Why Black & White Photography?

Some readers might wonder why I persist with traditional black & white photography, when modern digital imaging is easier and doesn’t involve all that messing about with chemistry.

Detailed view of an old plow. Exposed on Ilford HP5 with a Nikon F3 fitted with a Nikkor f1.8 105mm lens. Lens set at f1.8 for minimum depth of field.
My old Nikons were paid for many years ago. The cost of a roll of HP5 is about $6, and the processing costs are pennies per frame. True, my labor costs are much greater per image, but I feel the results justify the effort. (An yes, I also made a digital photograph of this scene).

The reasons are simple:

I like tradition. I’ve always made black & white photos and processed my own film. While there have been gaps in my black & white work (usually owing to a lack of adequate facilities), I like the continuity by occasionally working with a consistent medium.

My black & white efforts can achieve desired results that may not be equivalent to images made digitally.

Because traditional black & white photography is more difficult, I feel it hones my image making skills.

I process my negatives in an archival fashion and I scan them digitally. This leaves me with greater chances that the images will survive for generations than images strictly stored on ephemeral digital media.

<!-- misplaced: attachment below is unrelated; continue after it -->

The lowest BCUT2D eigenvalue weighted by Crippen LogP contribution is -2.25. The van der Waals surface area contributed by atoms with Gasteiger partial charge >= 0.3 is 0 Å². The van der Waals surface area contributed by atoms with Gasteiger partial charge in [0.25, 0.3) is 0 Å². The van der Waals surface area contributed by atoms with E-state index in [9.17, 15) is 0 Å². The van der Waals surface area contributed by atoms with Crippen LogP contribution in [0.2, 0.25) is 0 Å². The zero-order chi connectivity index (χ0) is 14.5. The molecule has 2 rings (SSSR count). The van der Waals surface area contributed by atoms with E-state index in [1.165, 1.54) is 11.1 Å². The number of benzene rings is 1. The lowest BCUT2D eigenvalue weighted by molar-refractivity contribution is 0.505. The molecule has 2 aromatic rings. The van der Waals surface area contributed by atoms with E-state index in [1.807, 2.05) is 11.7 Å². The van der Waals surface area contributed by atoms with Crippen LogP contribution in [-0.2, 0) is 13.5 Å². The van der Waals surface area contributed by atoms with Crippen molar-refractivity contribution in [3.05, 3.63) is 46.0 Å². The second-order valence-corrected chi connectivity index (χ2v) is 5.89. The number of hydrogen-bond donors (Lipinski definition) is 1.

Some years ago, someone asked me if I had adjusted to the switch to digital photography. I said, “I still haven’t adjusted to the switch to color!”

However, just because I continue with the time-honored tradition of black & white photography, doesn’t prevent me from also working digitally.

As regular viewers know, I routinely expose, present (and occasionally publish) modern digital images. In fact I find that two types of photography complement each other nicely.

Tracking the Light Posts Daily!

One thought on “Why Black & White Photography?”

  1. I feel that b+w can achieve effects that colour doesn’t achieve, as witness the image at the head of today’s post. Also when a day is largely black and white, as is of the case in the European Winter, black and white can capture the mood (gloom and mystery) rather well, as witness 1950s horror pictures.

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